The Neuroscience International Program offers international research opportunities to qualified minority undergraduates. The objective is to increase the awareness of international research issues and prospects, and acquaint students with a variety of careers in research, especially related to U.S. minority health problems. The program provides round-trip airfare to the destination country, full tuition payment for two months (June, July) of research training in a foreign laboratory, room and board at the foreign institution, a monthly stipend for living expenses, and student health insurance for the duration of the program. The students are expected to maintain a full-time work schedule (avg. 40 hours/week). This time may include library work, lectures, etc. There is no provision for over-time compensation. Students will be required to submit a report of their research at the end of the training period. There are also opportunities to present research work at conferences. We currently have programs in:
FRANCE – Dr. Michel Salzet focuses on neuroimmunology & proteomics He directs a laboratory and offices at the University of Science and Technology of Lille in Lille, France.
DENMARK – Dr. Else Tønnesen focuses on immunological feasibility experiments on organ transport. She maintains a laboratory at the Århus University Hospital in Århus, Denmark.
SPAIN – Dr. Alfonso Carrascosa focuses on microbiology, particularly pathogens involved in fermentation. He is the Director of the Microbiology department at the Institute of Industrial Fermentations in Madrid, Spain.
– Dr. Alberto Ferrus focuses on developmental neurobiology, particularly synapse and muscle regulation. He is the Director of the Cajal Institute in Madrid, Spain
– Dr. Cristina Suñol Esquirol is the director of the Biomedical Research Institute of Barcelona, Spain. The focus of her lab is the study of neural mechanisms involved in the neurotoxicity of environmental toxicants of relevance for the public health by using in vitro neural systems.
ENGLAND – Dr. Lindy Holden-Dye directs a neurobiology laboratory at the University of Southampton, in England, and Dr. Robert J. Walker, is a professor emeritus at the University of Southampton. Together, they study neuronal communication in nematodes.
Eligibility and Qualifications
Trainees must be citizens or non-citizen nationals of the United States, or have been lawfully admitted to the United States for permanent residence (i.e., possess a currently valid Alien Registration Receipt Card I-551, or other legal verification of such status). Non-citizen nationals are generally persons born in outlying possessions of the United States (e.g., American Samoa). Individuals on temporary or student visas are not eligible to participate in the MHIRT Program.
|Health Disparity Populations|
Trainees must be from a health disparity population as determined by the Director, NCMHD, in consultation with the Director, AHRQ. For the purposes of this program, health disparity populations are defined as African Americans, Asian Americans, Hispanic Americans, Native Americans, Alaskan Natives, Native Hawaiians and Pacific Islanders, and the medically underserved (i.e., socio-economically disadvantaged individuals in rural and urban areas).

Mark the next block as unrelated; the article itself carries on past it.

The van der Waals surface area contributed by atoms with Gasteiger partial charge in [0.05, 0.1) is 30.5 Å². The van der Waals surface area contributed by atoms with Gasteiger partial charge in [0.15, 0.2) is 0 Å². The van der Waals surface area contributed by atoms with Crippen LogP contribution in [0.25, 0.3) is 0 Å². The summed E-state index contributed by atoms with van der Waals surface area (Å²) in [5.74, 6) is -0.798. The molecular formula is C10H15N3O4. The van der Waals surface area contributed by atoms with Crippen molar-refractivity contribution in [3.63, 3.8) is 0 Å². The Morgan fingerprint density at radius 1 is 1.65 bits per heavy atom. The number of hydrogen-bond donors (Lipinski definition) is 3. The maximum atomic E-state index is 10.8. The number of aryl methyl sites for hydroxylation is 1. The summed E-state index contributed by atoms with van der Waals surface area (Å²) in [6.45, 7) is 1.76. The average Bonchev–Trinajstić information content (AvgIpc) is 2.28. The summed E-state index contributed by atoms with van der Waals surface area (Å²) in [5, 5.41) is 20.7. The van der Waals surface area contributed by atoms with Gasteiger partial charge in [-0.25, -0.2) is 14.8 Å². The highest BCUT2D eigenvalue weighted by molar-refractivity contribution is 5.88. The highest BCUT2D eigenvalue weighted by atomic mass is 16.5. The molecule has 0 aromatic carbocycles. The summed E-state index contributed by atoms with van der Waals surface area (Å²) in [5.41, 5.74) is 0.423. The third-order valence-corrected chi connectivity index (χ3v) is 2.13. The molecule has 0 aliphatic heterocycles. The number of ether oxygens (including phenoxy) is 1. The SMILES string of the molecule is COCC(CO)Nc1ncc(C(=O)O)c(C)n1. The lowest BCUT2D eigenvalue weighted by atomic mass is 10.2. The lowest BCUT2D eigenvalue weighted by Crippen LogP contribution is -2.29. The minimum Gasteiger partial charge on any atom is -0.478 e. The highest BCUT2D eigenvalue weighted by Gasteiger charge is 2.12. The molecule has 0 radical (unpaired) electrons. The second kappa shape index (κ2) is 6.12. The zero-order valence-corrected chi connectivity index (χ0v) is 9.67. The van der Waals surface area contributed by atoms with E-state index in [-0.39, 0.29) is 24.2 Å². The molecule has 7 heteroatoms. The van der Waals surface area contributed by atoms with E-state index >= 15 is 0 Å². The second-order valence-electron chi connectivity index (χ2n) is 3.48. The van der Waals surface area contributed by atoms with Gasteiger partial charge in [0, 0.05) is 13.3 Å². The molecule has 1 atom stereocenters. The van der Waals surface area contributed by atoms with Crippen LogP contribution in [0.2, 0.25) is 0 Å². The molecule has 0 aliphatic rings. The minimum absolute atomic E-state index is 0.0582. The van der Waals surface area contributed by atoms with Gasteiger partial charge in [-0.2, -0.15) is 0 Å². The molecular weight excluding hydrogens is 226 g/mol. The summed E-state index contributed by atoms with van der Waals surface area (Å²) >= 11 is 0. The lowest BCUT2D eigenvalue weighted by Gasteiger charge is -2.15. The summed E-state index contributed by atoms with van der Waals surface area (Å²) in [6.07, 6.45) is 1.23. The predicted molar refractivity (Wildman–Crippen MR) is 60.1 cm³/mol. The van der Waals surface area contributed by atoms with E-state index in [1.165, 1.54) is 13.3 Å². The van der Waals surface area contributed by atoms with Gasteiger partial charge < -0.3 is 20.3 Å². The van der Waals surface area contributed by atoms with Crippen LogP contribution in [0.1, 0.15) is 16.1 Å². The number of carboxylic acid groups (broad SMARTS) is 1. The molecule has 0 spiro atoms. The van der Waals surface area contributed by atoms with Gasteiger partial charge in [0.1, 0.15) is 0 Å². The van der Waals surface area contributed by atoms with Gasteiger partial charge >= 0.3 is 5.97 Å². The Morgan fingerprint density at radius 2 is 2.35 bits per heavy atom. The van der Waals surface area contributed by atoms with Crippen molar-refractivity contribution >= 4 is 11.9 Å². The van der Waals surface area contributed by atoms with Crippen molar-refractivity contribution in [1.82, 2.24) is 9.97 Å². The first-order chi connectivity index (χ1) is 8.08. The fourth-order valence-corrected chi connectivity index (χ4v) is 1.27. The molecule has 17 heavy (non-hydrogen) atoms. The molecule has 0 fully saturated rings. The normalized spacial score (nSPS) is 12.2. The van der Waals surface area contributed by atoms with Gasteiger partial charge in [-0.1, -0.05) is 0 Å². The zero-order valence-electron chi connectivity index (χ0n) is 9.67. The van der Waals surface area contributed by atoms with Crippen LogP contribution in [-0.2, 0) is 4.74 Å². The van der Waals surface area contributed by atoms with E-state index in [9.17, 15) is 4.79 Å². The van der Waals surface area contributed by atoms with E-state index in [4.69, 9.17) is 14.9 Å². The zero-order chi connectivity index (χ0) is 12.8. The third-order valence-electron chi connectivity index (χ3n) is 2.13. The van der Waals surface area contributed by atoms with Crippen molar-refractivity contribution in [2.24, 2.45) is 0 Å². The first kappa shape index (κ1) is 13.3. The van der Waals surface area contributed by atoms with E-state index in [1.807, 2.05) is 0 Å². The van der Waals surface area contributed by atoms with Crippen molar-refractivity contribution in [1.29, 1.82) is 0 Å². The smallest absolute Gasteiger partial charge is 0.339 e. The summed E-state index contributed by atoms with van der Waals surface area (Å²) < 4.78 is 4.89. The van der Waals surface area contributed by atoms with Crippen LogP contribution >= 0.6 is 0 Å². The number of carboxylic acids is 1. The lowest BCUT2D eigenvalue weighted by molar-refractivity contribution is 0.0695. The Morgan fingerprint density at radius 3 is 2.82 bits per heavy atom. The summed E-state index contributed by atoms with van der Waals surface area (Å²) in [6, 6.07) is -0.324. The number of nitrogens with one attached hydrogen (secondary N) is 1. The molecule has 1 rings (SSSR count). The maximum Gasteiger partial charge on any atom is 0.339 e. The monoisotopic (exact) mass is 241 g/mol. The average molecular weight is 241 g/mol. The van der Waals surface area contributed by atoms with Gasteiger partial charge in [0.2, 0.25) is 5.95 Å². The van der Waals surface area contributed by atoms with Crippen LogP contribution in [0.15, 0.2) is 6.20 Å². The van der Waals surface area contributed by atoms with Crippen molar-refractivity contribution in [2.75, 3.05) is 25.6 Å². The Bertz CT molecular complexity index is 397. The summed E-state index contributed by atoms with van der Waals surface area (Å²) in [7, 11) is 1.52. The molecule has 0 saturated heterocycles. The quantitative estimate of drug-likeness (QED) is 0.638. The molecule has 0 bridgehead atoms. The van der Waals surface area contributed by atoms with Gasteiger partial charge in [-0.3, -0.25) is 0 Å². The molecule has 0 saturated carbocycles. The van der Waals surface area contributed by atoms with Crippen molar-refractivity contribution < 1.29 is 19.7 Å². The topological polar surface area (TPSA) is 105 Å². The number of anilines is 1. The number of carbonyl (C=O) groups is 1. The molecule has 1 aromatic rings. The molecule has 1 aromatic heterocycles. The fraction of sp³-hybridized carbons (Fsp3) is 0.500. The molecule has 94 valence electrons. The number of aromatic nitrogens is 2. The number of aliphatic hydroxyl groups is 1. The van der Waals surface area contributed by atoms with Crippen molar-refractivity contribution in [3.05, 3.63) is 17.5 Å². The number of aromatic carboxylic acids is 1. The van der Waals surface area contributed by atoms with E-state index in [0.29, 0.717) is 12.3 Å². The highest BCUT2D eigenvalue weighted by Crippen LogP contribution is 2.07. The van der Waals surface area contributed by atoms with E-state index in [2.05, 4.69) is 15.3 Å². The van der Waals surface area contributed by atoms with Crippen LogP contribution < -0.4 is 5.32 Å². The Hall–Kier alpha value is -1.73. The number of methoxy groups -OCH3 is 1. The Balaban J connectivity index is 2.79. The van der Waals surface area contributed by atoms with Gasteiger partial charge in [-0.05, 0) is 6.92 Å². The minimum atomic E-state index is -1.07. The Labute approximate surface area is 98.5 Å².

This program will recruit trainees who could most benefit from a financially supported opportunity for an international scientific research experience, and who are most likely to pursue basic science, clinical, biomedical or behavioral health research careers that will contribute ultimately to the elimination of health disparities in the U.S. and between populations living in developing countries and the U.S.
Undergraduate participants should have completed approximately two years of coursework in a major related to biomedical or behavioral science, have a minimum GPA of 3.0 and/or show other evidence of exceptional scientific interest and talent. Previous undergraduate research experience is highly recommended before entering the MHIRT program. Students will be required to show documented proof of their eligibility (i.e., proof of citizenship/residency, transcripts).
Priority is given to students of SUNY College at Old Westbury and this program’s affiliates (other SUNY institutions). Students must have a valid passport. Attendance will be required at several meetings/seminars held at the campus of SUNY College at Old Westbury for the purpose of educating students in bioethics and responsible research.
Complete applications must be submitted by February 15th of the year of the trip, to be eligible. You may print out the application through the link below, or you may request an application by phone, mail, or fax (see our contact page). Please be sure that all of the following are included when you return your application package:
Completed Application Form (Printable PDF form)
Documentation of Citizenship/Residency Status
Copy of most recent academic transcripts
Two (2) Letters of Recommendation
Evaluations and the final decisions will be made based upon the student’s academic record, including GPA and relevant coursework, the compatibleness of the student’s goals with the potential research projects, prior research experience or strong evidence of interest in research, likelihood that the student will pursue a biomedical/behavioral research career, and other criteria such as languages spoken, faculty recommendations, special skills, etc.